Mikropakk was established in 1991 and has been in family ownership ever since. Their main activity is closure and packaging manufacturing with injection-moulding—or injection-blow-moulding technology, to be more specific. Their facilities produce more than 1.5 billion plastic parts per year. Nowadays, they also offer packaging systems and developments to the pharmaceutical, cosmetics, food and household chemicals industries, besides developing complex engineering technology solutions for aerosol manufacturers, the construction, pharmaceutical, electronics, and medical industries. Since 2002, the leader of Mikropakk, renowned on European and global markets as well, has been Gábor Fazekas. He summarises the credo of his team, not just as a catch phrase, but based on actual experience: “To truly excel at your work, you have to also see it as a hobby.” He thinks that this approach to work and business management applies to him as well, although he withdrew from daily operations years ago and now focuses mostly on accomplishing strategic, R&D, and growth goals.
Mikropakk’s history goes back to before the 1990s, when Gábor Fazekas’ father started to design dies for plastic production. Starting by assessing market needs, they then made the dies. At that stage, developing their business model further was obvious: they decided to give injection moulding a go.
The manager believes in organic growth. He does not think that relying on products or niche markets that ensure a considerable turnover increase in a short time would be effective. “Focusing on a few major areas would imply an exposure and a higher risk than what we can take”, explains the leader of Mikropakk. In the 1990s, they became one of the leading suppliers of Hungarian pharmaceutical companies, not least as a result of their research and development. He regards this as a major milestone. This was the when the modernisation of the pharmaceutical industry ended in Hungary, when, for instance, modern plastic caps replaced the simple cotton balls placed in vials. Orders from the pharmaceutical industry still account for a big part of Mikropakk’s annual turnover, which is expected to be between HUF 8.5 to 9 billion this year. The company’s EBITDA (steadily the triple of the industry’s average) allows them to finance their development projects from their own resources, so they rarely rely on external funds, although these would be available—mostly from banks.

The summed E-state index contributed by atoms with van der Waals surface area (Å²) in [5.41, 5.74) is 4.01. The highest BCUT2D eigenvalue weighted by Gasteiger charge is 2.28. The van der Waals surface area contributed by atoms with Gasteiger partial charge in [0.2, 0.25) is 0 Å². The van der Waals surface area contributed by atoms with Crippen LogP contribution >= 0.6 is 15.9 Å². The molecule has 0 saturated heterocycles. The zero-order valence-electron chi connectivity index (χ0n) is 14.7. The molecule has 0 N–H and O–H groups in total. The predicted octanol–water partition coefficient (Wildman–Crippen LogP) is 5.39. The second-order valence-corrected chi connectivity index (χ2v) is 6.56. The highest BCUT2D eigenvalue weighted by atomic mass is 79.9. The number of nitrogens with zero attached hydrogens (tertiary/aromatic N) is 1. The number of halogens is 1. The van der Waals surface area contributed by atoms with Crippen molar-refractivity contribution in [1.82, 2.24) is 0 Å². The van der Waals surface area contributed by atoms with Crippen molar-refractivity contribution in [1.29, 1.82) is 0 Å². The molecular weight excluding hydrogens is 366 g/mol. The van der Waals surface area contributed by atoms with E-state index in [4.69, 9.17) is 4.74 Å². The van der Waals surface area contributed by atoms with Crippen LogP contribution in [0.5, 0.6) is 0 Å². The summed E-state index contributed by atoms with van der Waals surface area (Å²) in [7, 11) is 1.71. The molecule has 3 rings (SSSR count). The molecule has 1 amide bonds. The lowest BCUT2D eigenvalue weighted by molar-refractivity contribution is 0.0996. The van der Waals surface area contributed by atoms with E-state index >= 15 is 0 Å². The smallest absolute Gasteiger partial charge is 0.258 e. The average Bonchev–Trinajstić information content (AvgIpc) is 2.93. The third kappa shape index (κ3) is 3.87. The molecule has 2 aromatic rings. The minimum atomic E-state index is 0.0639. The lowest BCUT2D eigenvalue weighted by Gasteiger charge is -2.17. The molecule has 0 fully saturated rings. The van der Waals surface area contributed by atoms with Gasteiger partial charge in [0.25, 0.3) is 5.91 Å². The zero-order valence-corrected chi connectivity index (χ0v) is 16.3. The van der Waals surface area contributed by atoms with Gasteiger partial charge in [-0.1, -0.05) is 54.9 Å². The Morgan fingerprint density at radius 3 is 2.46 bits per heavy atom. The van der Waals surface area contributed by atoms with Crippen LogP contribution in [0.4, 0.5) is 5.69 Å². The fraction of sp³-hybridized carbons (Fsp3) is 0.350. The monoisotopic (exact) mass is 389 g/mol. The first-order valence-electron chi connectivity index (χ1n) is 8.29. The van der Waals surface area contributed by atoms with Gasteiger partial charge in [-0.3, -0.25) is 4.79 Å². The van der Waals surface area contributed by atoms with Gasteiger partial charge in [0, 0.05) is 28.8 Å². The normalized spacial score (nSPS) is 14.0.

What the company is especially proud of is that it delivers high-added-value and comprehensive solutions to its customers. They often make implicit needs explicit by explaining how their partners’ production lines, packaging or filling processes could be improved. This forward-looking mindset has made Mikropakk the leading player on one of its key markets. They have developed a special valve that put an end to the clogging problem of PUR bottles.
The company has been exploiting the advantages of production automation, which they regard as key to quality, stable, and monitorable production. They say that they were already harmonising production mechanisms back when this method was not even called par4.0 yet, and even the very concept had yet to be conceived.
Mikropakk has currently 250 employees who work in its plants in Budapest and at other places in the country—most of whom have been with the company for decades, which is quite uncommon. Gábor Fazekas says that their team developed as a whole, and that they have acquired the way of thinking, vision, and mindset necessary for organic growth together.“You can learn this knowledge, and we need employees whose mindset can fit in the vision supporting the company’s growth plans”, he explains.
Regarding their outlook, they think that now the packaging industry has a high demand for the innovative solutions the company can provide. Other industries expect a stable supplier background and cheap workforce. Mikropakk wants to be a cooperative partner of packaging clients. Partnership primarily means that the company can present improvement opportunities that often even the clients do not recognise.
One cannot go without mentioning the contemptible accusations against the packaging and plastics industries, which the company regards as a challenge, but also as a risk. It is generally known that members of the plastics industry cannot be held liable for the pollutions they are accused with. The products of the industry can be completely and inexpensively recycled. Solving the pollution problem would rather require organisation and coordination on the part of users.
Thanks to its organic growth, Mikropakk long ago reached the level of economies of scale required for a company to survive in the industry. Currently, they have nearly 100 injection-moulding machines and they do their best to secure as many orders for semi-finished products as possible. They have several patents, and the manufacturing of equipment “protected” in this way generates between 40% and 50% of their annual revenues—a proportion they want to increase to 80%.